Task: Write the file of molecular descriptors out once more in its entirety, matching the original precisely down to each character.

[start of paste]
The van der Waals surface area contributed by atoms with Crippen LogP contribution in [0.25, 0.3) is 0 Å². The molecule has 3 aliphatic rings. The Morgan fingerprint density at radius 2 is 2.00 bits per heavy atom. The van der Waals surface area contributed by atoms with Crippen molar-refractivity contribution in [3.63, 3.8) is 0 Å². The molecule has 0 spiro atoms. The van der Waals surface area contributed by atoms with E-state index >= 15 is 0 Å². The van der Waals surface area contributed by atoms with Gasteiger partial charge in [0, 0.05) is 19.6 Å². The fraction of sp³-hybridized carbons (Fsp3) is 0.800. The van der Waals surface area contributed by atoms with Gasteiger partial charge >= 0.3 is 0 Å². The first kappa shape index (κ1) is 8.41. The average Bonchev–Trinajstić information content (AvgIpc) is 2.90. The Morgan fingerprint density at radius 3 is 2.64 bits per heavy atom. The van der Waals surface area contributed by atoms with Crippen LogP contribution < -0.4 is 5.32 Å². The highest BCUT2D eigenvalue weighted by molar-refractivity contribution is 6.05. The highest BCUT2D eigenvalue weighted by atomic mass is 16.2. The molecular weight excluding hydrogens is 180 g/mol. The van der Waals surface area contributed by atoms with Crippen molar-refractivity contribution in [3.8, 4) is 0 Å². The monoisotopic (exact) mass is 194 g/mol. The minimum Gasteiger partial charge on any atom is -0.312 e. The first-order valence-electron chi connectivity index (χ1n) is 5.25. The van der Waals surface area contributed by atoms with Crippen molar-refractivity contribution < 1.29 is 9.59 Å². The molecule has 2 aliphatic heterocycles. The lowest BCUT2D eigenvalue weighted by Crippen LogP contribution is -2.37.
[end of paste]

The van der Waals surface area contributed by atoms with Crippen LogP contribution in [0.25, 0.3) is 0 Å². The molecule has 3 aliphatic rings. The Morgan fingerprint density at radius 2 is 2.00 bits per heavy atom. The van der Waals surface area contributed by atoms with Crippen molar-refractivity contribution in [3.63, 3.8) is 0 Å². The molecule has 0 spiro atoms. The van der Waals surface area contributed by atoms with E-state index >= 15 is 0 Å². The van der Waals surface area contributed by atoms with Gasteiger partial charge in [0, 0.05) is 19.6 Å². The fraction of sp³-hybridized carbons (Fsp3) is 0.800. The van der Waals surface area contributed by atoms with Gasteiger partial charge >= 0.3 is 0 Å². The first kappa shape index (κ1) is 8.41. The average Bonchev–Trinajstić information content (AvgIpc) is 2.90. The Morgan fingerprint density at radius 3 is 2.64 bits per heavy atom. The van der Waals surface area contributed by atoms with Crippen LogP contribution < -0.4 is 5.32 Å². The highest BCUT2D eigenvalue weighted by molar-refractivity contribution is 6.05. The highest BCUT2D eigenvalue weighted by atomic mass is 16.2. The molecular weight excluding hydrogens is 180 g/mol. The van der Waals surface area contributed by atoms with Crippen molar-refractivity contribution in [3.8, 4) is 0 Å². The monoisotopic (exact) mass is 194 g/mol. The minimum Gasteiger partial charge on any atom is -0.312 e. The first-order valence-electron chi connectivity index (χ1n) is 5.25. The van der Waals surface area contributed by atoms with Crippen molar-refractivity contribution < 1.29 is 9.59 Å². The molecule has 2 aliphatic heterocycles. The lowest BCUT2D eigenvalue weighted by Crippen LogP contribution is -2.37.